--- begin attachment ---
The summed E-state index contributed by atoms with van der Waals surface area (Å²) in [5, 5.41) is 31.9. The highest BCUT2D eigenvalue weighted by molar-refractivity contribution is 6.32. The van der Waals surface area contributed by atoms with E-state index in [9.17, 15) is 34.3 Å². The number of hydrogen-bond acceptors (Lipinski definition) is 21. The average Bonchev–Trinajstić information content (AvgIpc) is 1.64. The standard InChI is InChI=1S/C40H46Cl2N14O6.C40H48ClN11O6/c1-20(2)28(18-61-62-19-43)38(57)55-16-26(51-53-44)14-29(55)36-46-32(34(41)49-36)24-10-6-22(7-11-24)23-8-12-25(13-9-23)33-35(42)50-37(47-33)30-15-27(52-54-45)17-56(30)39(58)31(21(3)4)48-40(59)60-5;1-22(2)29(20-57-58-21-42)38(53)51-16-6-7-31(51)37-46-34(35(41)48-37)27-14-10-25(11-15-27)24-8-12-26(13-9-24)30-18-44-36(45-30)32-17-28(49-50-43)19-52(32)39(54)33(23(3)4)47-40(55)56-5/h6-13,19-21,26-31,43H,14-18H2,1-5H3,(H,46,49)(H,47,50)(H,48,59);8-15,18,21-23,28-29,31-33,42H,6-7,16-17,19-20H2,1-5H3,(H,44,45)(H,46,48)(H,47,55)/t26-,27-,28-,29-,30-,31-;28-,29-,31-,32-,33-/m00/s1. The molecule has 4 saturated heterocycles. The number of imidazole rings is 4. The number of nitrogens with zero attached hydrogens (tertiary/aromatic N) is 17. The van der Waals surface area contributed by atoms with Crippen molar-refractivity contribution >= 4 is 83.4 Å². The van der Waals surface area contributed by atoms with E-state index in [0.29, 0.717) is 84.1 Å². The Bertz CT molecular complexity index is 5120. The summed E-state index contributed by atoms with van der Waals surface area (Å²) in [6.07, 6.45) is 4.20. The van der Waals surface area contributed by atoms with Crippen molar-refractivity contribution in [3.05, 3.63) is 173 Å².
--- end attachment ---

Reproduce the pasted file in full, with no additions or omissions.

The summed E-state index contributed by atoms with van der Waals surface area (Å²) in [5, 5.41) is 31.9. The highest BCUT2D eigenvalue weighted by molar-refractivity contribution is 6.32. The van der Waals surface area contributed by atoms with E-state index in [9.17, 15) is 34.3 Å². The number of hydrogen-bond acceptors (Lipinski definition) is 21. The average Bonchev–Trinajstić information content (AvgIpc) is 1.64. The standard InChI is InChI=1S/C40H46Cl2N14O6.C40H48ClN11O6/c1-20(2)28(18-61-62-19-43)38(57)55-16-26(51-53-44)14-29(55)36-46-32(34(41)49-36)24-10-6-22(7-11-24)23-8-12-25(13-9-23)33-35(42)50-37(47-33)30-15-27(52-54-45)17-56(30)39(58)31(21(3)4)48-40(59)60-5;1-22(2)29(20-57-58-21-42)38(53)51-16-6-7-31(51)37-46-34(35(41)48-37)27-14-10-25(11-15-27)24-8-12-26(13-9-24)30-18-44-36(45-30)32-17-28(49-50-43)19-52(32)39(54)33(23(3)4)47-40(55)56-5/h6-13,19-21,26-31,43H,14-18H2,1-5H3,(H,46,49)(H,47,50)(H,48,59);8-15,18,21-23,28-29,31-33,42H,6-7,16-17,19-20H2,1-5H3,(H,44,45)(H,46,48)(H,47,55)/t26-,27-,28-,29-,30-,31-;28-,29-,31-,32-,33-/m00/s1. The molecule has 4 saturated heterocycles. The number of imidazole rings is 4. The number of nitrogens with zero attached hydrogens (tertiary/aromatic N) is 17. The van der Waals surface area contributed by atoms with Crippen molar-refractivity contribution >= 4 is 83.4 Å². The van der Waals surface area contributed by atoms with E-state index in [0.29, 0.717) is 84.1 Å². The Bertz CT molecular complexity index is 5120. The summed E-state index contributed by atoms with van der Waals surface area (Å²) in [6.07, 6.45) is 4.20. The van der Waals surface area contributed by atoms with Crippen molar-refractivity contribution in [3.05, 3.63) is 173 Å².